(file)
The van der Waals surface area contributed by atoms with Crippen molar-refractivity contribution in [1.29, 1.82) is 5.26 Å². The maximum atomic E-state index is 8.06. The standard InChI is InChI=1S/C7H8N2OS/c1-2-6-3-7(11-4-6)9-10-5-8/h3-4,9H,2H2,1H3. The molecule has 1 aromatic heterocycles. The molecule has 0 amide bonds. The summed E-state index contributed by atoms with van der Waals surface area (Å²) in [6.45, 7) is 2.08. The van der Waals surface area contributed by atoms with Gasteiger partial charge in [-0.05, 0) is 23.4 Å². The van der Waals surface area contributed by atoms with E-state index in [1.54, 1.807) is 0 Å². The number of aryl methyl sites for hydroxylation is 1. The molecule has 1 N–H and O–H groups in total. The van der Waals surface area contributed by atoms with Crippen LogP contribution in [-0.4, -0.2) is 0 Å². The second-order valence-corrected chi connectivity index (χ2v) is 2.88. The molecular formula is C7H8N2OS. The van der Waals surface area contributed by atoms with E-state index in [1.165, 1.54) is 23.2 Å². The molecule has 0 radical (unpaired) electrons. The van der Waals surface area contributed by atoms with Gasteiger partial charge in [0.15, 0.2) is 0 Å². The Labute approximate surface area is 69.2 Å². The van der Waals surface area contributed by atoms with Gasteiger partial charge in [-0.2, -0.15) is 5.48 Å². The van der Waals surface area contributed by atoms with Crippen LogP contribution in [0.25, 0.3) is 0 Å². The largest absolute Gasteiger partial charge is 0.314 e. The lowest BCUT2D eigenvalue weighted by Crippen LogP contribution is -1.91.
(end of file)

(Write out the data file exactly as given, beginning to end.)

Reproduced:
The van der Waals surface area contributed by atoms with Crippen molar-refractivity contribution in [1.29, 1.82) is 5.26 Å². The maximum atomic E-state index is 8.06. The standard InChI is InChI=1S/C7H8N2OS/c1-2-6-3-7(11-4-6)9-10-5-8/h3-4,9H,2H2,1H3. The molecule has 1 aromatic heterocycles. The molecule has 0 amide bonds. The summed E-state index contributed by atoms with van der Waals surface area (Å²) in [6.45, 7) is 2.08. The van der Waals surface area contributed by atoms with Gasteiger partial charge in [-0.05, 0) is 23.4 Å². The van der Waals surface area contributed by atoms with E-state index in [1.54, 1.807) is 0 Å². The number of aryl methyl sites for hydroxylation is 1. The molecule has 1 N–H and O–H groups in total. The van der Waals surface area contributed by atoms with Crippen LogP contribution in [-0.4, -0.2) is 0 Å². The second-order valence-corrected chi connectivity index (χ2v) is 2.88. The molecular formula is C7H8N2OS. The van der Waals surface area contributed by atoms with E-state index in [1.165, 1.54) is 23.2 Å². The molecule has 0 radical (unpaired) electrons. The van der Waals surface area contributed by atoms with Gasteiger partial charge in [0.15, 0.2) is 0 Å². The Labute approximate surface area is 69.2 Å². The van der Waals surface area contributed by atoms with Gasteiger partial charge in [-0.2, -0.15) is 5.48 Å². The van der Waals surface area contributed by atoms with Crippen LogP contribution in [0.25, 0.3) is 0 Å². The largest absolute Gasteiger partial charge is 0.314 e. The lowest BCUT2D eigenvalue weighted by Crippen LogP contribution is -1.91.